It is the position of the American Dietetic Association that women of childbearing potential should maintain good nutritional status through a lifestyle that optimizes maternal health and reduces the risk of birth defects, suboptimal fetal growth and development, and chronic health problems in their children. The key components of a health-promoting lifestyle during pregnancy include appropriate weight gain; consumption of a variety of foods in accordance with the Food Guide Pyramid; appropriate and timely vitamin and mineral supplementation; avoidance of alcohol, tobacco, and other harmful substances; and safe food-handling. Prenatal weight gain within the Institute of Medicine (IOM) recommended ranges is associated with better pregnancy outcomes. The total energy needs during pregnancy range between 2,500 to 2,700 kcal a day for most women, but prepregnancy body mass index, rate of weight gain, maternal age, and physiological appetite must be considered in tailoring this recommendation to the individual. The consumption of more food to meet energy needs and the increased absorption and efficiency of nutrient utilization that occurs in pregnancy are generally adequate to meet the needs for most nutrients. However, vitamin and mineral supplementation is appropriate for some nutrients and situations. This statement also includes recommendations pertaining to use of alcohol, tobacco, caffeine, street drugs, and other substances during pregnancy; food safety; and management of common complaints during pregnancy and specific health problems. In particular for medical nutrition therapy, pregnant women with inappropriate weight gain, hyperemesis, poor dietary patterns, phenylketonuria (PKU), certain chronic health problems, or a history of substance abuse should be referred to a qualified dietetics professional.
To survey caffeine use by seventh-, eighth-, and ninth-graders and relate its use to age, sex, sleep characteristics, and day of week Students kept a daily, 2-week diary of their sleep times and use of caffeine containing drinks and foods. Data were analyzed by fitted multiple regression models A total of 191 students participated. Caffeine intake ranged between 0 and 800 mg/d. Mean use over 2 weeks ranged up to 379.4 mg/d and averaged 62.7 mg/d (corrected for underrepresentation in our sample of boys, who consumed more caffeine). Higher caffeine intake in general was associated with shorter nocturnal sleep duration, increased wake time after sleep onset, and increased daytime sleep. SLEEP PATTERNS: Mean bedtime was 10:57 PM, and mean wake time was at 7:14 AM. Older children delayed bedtime longer on weekends, and younger ones had longer nightly sleep durations. Sleep duration lengthened on weekends, reflecting the combined effects of the circadian timing system and a mechanism that regulates the duration of sleep. Caffeine (soda) consumption also increased on weekends, for reasons that may be primarily social Regardless of whether caffeine use disturbed sleep or was consumed to counteract the daytime effect of interrupted sleep, caffeinated beverages had detectable pharmacologic effects. Limitation of the availability of caffeine to teenagers should therefore be considered.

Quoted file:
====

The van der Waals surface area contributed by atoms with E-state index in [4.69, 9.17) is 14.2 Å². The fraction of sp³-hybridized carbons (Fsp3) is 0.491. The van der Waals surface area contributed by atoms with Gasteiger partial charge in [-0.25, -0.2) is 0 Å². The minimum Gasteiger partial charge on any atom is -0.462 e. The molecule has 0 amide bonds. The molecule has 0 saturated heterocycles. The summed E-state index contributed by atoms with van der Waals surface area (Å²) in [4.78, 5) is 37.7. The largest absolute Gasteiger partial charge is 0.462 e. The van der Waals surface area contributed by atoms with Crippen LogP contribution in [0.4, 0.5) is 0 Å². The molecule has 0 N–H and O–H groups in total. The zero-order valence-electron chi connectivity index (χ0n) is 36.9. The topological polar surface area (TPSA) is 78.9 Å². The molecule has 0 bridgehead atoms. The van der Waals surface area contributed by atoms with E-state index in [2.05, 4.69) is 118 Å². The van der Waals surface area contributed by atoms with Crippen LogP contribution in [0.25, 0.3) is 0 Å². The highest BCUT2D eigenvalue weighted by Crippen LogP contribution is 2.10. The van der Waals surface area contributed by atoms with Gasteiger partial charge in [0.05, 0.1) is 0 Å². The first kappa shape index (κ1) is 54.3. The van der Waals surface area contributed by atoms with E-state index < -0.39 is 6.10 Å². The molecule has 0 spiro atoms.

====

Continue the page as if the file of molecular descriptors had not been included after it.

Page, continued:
Caffeine is the most widely used behaviourally active substance. Excessive caffeine consumption, mostly in the form of coffee and tea, is a well-recognized cause of headache or migraine, and withdrawal can cause headache. Nevertheless, caffeine abuse headache is not listed as a separate category in the International Headache Society classification, 1988. We report our experience with children and adolescents with daily or near-daily headache and excessive consumption of caffeine in the form of cola drinks. Over a period of 5 years we have encountered, in a tertiary headache clinic in a general hospital, 36 children and adolescents (17 girls and 19 boys) with daily or near-daily headache related to excessive caffeine intake in the form of cola drinks. The mean age of the subjects was 9.2 years (range 6-18) and mean headache duration was 1.8 years (range 0.6-5). All were heavy cola drinks consumers; at least 1.5 L of cola drinks per day (192.88 mg of caffeine daily), and an average of 11 (range 10.5-21) L of cola drinks a week, which amounts to 1414.5 mg of caffeine (range 1350.1-2700.3). Patients were encouraged to achieve gradual withdrawal from cola drinks, which led to complete cessation of all headaches in 33 subjects, whereas one boy and two adolescent girls continued to suffer from migraine without aura not frequent enough to justify prophylactic medication. Children and adolescents with high daily caffeine consumption in the form of cola drinks may suffer from caffeine-induced daily headache. Gradual withdrawal can be achieved without withdrawal headache and with complete disappearance of the induced chronic daily headache.
It has been suggested that a high caffeine intake in pregnancy may be a risk factor for fetal growth retardation. We have tested this hypothesis in a population-based case-control study. Caffeine intake among 111 mothers of small-for-gestational-age (SGA) infants (56 boys, 55 girls) was compared with the intake among 747 mothers of non-SGA infants (368 boys, 379 girls). Food records for 3 days were collected in the second (week 17-20) and in the third (week 33) trimester, and caffeine intake from coffee, tea, soft drinks and chocolate was calculated and dichotomised as low or high, based upon the median value. Mothers of SGA infants had higher mean intake of caffeine [281 +/- 210 (SD) mg/day] in the third trimester than mothers of non-SGA infants (212 +/- 150 mg/day; P < 0.001). The risk of SGA birth was nearly doubled if the mother had a high rather than a low caffeine intake in the third trimester [odds ratio (OR) 1.8; 95% confidence intervals (CI) 1.2, 2.5]. The increased risk was mainly found in boys (OR 2.8; 95% CI 1.5, 5.2), and not in girls (OR 1.2; 95% CI 0.7, 2.1). The increased risk for boys persisted after adjustment for cigarette smoking alone, or for smoking and various other SGA risk factors together. Our results suggest that a high caffeine intake in the third trimester may be a risk factor for fetal growth retardation, in particular if the fetus is a boy.